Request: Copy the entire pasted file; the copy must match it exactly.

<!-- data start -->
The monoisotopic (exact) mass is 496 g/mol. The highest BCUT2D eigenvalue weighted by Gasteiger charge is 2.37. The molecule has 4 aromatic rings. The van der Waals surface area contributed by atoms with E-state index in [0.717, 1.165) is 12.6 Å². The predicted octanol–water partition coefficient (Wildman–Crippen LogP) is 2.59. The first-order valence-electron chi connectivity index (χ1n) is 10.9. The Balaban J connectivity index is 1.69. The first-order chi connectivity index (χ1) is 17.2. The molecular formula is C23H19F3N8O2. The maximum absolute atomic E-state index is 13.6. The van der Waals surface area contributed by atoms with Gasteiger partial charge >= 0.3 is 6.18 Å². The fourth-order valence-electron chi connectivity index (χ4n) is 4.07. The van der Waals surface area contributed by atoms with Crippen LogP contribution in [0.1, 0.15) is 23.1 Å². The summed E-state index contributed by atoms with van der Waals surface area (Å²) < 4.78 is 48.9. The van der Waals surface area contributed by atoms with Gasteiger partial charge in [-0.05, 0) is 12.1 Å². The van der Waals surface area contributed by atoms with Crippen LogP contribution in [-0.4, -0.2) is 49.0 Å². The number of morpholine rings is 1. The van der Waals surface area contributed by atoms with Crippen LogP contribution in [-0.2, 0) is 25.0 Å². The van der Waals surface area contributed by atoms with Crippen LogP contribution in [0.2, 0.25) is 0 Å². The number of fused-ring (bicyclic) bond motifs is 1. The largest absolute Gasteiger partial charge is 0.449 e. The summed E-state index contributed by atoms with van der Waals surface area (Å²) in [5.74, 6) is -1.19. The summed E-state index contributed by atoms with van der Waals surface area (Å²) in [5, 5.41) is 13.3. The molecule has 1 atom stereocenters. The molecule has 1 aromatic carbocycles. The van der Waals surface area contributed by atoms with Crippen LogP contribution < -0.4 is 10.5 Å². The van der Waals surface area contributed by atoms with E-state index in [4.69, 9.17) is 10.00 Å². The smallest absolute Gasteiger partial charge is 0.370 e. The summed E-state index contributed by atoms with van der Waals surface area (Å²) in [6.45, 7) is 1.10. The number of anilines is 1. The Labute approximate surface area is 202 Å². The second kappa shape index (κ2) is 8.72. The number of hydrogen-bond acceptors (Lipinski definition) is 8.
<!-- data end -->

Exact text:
The monoisotopic (exact) mass is 496 g/mol. The highest BCUT2D eigenvalue weighted by Gasteiger charge is 2.37. The molecule has 4 aromatic rings. The van der Waals surface area contributed by atoms with E-state index in [0.717, 1.165) is 12.6 Å². The predicted octanol–water partition coefficient (Wildman–Crippen LogP) is 2.59. The first-order valence-electron chi connectivity index (χ1n) is 10.9. The Balaban J connectivity index is 1.69. The first-order chi connectivity index (χ1) is 17.2. The molecular formula is C23H19F3N8O2. The maximum absolute atomic E-state index is 13.6. The van der Waals surface area contributed by atoms with Gasteiger partial charge >= 0.3 is 6.18 Å². The fourth-order valence-electron chi connectivity index (χ4n) is 4.07. The van der Waals surface area contributed by atoms with Crippen LogP contribution in [0.1, 0.15) is 23.1 Å². The summed E-state index contributed by atoms with van der Waals surface area (Å²) < 4.78 is 48.9. The van der Waals surface area contributed by atoms with Gasteiger partial charge in [-0.05, 0) is 12.1 Å². The van der Waals surface area contributed by atoms with Crippen LogP contribution in [-0.4, -0.2) is 49.0 Å². The number of morpholine rings is 1. The van der Waals surface area contributed by atoms with Crippen LogP contribution in [-0.2, 0) is 25.0 Å². The van der Waals surface area contributed by atoms with Crippen LogP contribution in [0.2, 0.25) is 0 Å². The number of fused-ring (bicyclic) bond motifs is 1. The largest absolute Gasteiger partial charge is 0.449 e. The summed E-state index contributed by atoms with van der Waals surface area (Å²) in [5.74, 6) is -1.19. The summed E-state index contributed by atoms with van der Waals surface area (Å²) in [5, 5.41) is 13.3. The molecule has 1 atom stereocenters. The molecule has 1 aromatic carbocycles. The van der Waals surface area contributed by atoms with Crippen LogP contribution < -0.4 is 10.5 Å². The van der Waals surface area contributed by atoms with E-state index in [4.69, 9.17) is 10.00 Å². The smallest absolute Gasteiger partial charge is 0.370 e. The summed E-state index contributed by atoms with van der Waals surface area (Å²) in [6.45, 7) is 1.10. The number of anilines is 1. The Labute approximate surface area is 202 Å². The second kappa shape index (κ2) is 8.72. The number of hydrogen-bond acceptors (Lipinski definition) is 8.